In Israel, Blinken is Betting on the Wrong Peace Process

In Israel, Blinken is Betting on the Wrong Peace Process

It makes no sense for Anthony Blinken to create a linkage between advancing regional normalization and the moribund Israeli-Palestinian peace process.


U.S. Secretary of State Anthony Blinken spent two days visiting Israel and the West Bank. After meeting with Israeli Prime Minister Benjamin Netanyahu, Blinken said that normalization is “not a substitute for progress between Israelis and Palestinians.” In other words: Washington wants to tether Israel’s warming relations with the wider Arab world to the progress of negotiations with the Palestinians that have gone nowhere for the last fifteen years.

By linking these two efforts, Blinken is likely guaranteeing the failure of both.


The historic Abraham Accords agreements were signed with fanfare in 2020 on the south lawn of the White House, ushering in a new era of peace and cooperation between Israel, the United Arab Emirates, and Bahrain. Sudan and Morocco soon followed suit. A regional tectonic shift, the agreements opened the doors to new embassies, direct flights, a free trade agreement, and an influx of Israeli tourists—in particular to the UAE. The accords also seemed to signal a thawing of ties between Israel and Saudi Arabia, which last year agreed to allow Israeli aircraft to use Saudi airspace.

When the Abraham Accords were announced, the Palestinian leadership expressed outrage, further complicating their already strained relations with the UAE. Palestinian rejectionism is nothing new—the Palestinian Authority (PA) wants to be the gatekeeper for Israeli access to the Arab world, blocking normalization unless it’s on Ramallah’s terms.

But waiting for the PA means waiting forever. Palestinians see the PA as both corrupt and incapable of preserving law and order. It has no mandate to make the difficult compromises necessary for peace with Israel. Israelis know they have no credible partner with whom to negotiate peace, so no prime minister has the mandate to make painful concessions. The parties of the “peace camp,” once a powerful force, barely garnered enough votes last year to sit in the Israeli Knesset.

Four Israeli prime ministers from different political parties offered compromises in the name of peace over the years, but Palestinian leaders rejected them all. Rather than laying the groundwork for peace, the PA’s education system is rife with incitement to violence: Palestinian schoolbooks have erased Israel from the map, and the PA continues rewarding terrorists and their families with handsome salaries for killing and maiming Jews.

PA President Mahmoud Abbas—who is now entering the eighteenth year of his four-year term—is eighty-seven years old and deeply unpopular. More than three-quarters of West Bank Palestinians want him to resign. But the PA’s troubles don’t end there. The West Bank is facing the deadliest increase in violence since the Second Intifada (2000–2005), with more Israelis killed in the West Bank in almost a decade and more Palestinian fatalities since 2007.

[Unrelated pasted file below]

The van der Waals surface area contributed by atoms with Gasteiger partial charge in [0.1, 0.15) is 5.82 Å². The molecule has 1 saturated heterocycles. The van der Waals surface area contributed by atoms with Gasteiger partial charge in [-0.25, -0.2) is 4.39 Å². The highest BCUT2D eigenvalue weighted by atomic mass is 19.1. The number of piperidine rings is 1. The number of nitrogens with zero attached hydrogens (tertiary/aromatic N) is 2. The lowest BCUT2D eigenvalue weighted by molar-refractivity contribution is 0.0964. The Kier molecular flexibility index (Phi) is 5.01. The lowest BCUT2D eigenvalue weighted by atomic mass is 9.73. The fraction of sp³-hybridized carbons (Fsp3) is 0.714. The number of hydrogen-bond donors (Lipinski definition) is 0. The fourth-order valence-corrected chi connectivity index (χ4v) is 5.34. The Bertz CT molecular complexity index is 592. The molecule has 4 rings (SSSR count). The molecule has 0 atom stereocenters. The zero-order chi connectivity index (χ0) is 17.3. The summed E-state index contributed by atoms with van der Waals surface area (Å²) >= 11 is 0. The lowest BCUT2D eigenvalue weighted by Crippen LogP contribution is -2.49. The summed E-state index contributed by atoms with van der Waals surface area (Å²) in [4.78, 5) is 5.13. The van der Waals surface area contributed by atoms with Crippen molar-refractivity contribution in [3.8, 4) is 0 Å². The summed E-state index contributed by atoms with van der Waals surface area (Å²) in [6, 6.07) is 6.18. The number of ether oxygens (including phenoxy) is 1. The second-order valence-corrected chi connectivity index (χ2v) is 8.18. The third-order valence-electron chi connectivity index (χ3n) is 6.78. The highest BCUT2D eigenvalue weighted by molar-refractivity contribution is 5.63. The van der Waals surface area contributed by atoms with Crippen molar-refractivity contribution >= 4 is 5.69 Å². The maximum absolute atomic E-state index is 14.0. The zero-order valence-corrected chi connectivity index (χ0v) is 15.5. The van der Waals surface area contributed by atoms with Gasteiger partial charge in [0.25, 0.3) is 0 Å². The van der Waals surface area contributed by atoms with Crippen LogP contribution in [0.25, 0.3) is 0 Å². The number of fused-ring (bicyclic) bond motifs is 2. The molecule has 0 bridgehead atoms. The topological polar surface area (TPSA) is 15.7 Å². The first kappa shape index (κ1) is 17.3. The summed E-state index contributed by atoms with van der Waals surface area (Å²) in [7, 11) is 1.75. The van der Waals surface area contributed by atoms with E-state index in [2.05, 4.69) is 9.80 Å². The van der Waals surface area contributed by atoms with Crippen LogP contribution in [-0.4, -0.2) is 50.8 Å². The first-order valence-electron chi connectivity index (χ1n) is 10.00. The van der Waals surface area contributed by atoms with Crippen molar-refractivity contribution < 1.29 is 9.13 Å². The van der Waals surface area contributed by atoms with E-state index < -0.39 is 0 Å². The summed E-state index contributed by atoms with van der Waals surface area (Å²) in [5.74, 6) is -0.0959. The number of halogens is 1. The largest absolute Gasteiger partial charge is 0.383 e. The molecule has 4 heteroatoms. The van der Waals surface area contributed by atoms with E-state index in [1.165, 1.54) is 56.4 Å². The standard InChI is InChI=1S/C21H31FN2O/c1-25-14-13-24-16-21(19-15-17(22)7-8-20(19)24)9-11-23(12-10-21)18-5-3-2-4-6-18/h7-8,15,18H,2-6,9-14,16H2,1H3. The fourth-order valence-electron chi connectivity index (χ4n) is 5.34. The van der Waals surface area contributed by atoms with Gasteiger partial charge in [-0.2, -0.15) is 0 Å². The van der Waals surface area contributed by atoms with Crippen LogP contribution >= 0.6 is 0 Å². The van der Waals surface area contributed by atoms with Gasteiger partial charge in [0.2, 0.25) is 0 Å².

Against this backdrop, it makes no sense for Blinken to create a linkage between advancing regional normalization and the moribund Israeli-Palestinian peace process. Instead, the United States should be working furiously to decouple the two.

The normalization track has particular value for Washington because it is building a robust regional alliance to serve as a bulwark against Iran.

President Joe Biden has reiterated time and again that he will not allow Iran to acquire nuclear weapons. However, a recent analysis by the Institute for Science and International Security estimates that Iran is dangerously close to breakout capacity. A nuclear Iran threatens not only threatens Israel but also U.S. allies and assets in the Gulf and beyond. If Iran becomes a nuclear power, it will set off a nuclear arms race in the region and super-charge the many proxy militias that Iran has funded around the Middle East.

As Iran barrels towards nuclear capabilities, and with America’s attention and resources drawn to pressing global threats like the war in Ukraine and the threat from China, Blinken should focus on rallying a coalition to share the work of deterring and containing Iran. In that coalition, Israel is the only country that has credible options for the use of force to prevent a nuclear Iran.

By placing an unnecessary emphasis on Israel’s domestic issues and the elusive dream of Palestinian statehood, Blinken underscored an apparent fissure between the U.S. and its strongest and most capable Middle Eastern ally. But there is still time for the Biden administration to reevaluate its strategy and set its priorities straight: national security and regional stability before the national cause of a hapless Palestinian Authority.

Enia Krivine is the senior director of the Israel Program and the FDD National Security Network at the Foundation for Defense of Democracies. Follow Enia on Twitter at @EKrivine.

Jonathan Conricus is an advisor to the Foundation for Defense of Democracies, focusing on the Middle East, terrorism, media, and information warfare. Follow Jonathan on Twitter at @jconricus.

Image: Shutterstock.